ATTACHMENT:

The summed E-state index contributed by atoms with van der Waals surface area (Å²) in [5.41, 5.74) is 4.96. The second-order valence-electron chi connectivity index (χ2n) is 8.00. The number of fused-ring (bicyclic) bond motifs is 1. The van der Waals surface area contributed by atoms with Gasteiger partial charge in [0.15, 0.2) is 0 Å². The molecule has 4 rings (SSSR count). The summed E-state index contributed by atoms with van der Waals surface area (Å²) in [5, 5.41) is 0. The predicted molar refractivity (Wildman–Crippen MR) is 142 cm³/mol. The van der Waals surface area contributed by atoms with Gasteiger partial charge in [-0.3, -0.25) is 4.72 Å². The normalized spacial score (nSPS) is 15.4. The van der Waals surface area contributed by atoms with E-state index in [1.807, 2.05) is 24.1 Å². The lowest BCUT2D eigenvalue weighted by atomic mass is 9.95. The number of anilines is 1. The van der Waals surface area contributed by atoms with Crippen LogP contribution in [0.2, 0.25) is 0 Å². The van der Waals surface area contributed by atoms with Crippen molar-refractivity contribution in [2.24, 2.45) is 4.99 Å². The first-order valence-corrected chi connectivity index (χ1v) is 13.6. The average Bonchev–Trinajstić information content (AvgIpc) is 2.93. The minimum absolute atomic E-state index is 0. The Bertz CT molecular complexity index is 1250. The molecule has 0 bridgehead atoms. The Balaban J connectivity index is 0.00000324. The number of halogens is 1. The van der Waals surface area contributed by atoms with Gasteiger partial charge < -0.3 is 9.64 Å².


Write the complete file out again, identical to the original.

The summed E-state index contributed by atoms with van der Waals surface area (Å²) in [5.41, 5.74) is 4.96. The second-order valence-electron chi connectivity index (χ2n) is 8.00. The number of fused-ring (bicyclic) bond motifs is 1. The van der Waals surface area contributed by atoms with Gasteiger partial charge in [0.15, 0.2) is 0 Å². The molecule has 4 rings (SSSR count). The summed E-state index contributed by atoms with van der Waals surface area (Å²) in [5, 5.41) is 0. The predicted molar refractivity (Wildman–Crippen MR) is 142 cm³/mol. The van der Waals surface area contributed by atoms with Gasteiger partial charge in [-0.3, -0.25) is 4.72 Å². The normalized spacial score (nSPS) is 15.4. The van der Waals surface area contributed by atoms with E-state index in [1.807, 2.05) is 24.1 Å². The lowest BCUT2D eigenvalue weighted by atomic mass is 9.95. The number of anilines is 1. The van der Waals surface area contributed by atoms with Crippen LogP contribution in [0.2, 0.25) is 0 Å². The van der Waals surface area contributed by atoms with Crippen molar-refractivity contribution in [2.24, 2.45) is 4.99 Å². The first-order valence-corrected chi connectivity index (χ1v) is 13.6. The average Bonchev–Trinajstić information content (AvgIpc) is 2.93. The minimum absolute atomic E-state index is 0. The Bertz CT molecular complexity index is 1250. The molecule has 0 bridgehead atoms. The Balaban J connectivity index is 0.00000324. The number of halogens is 1. The van der Waals surface area contributed by atoms with Gasteiger partial charge < -0.3 is 9.64 Å².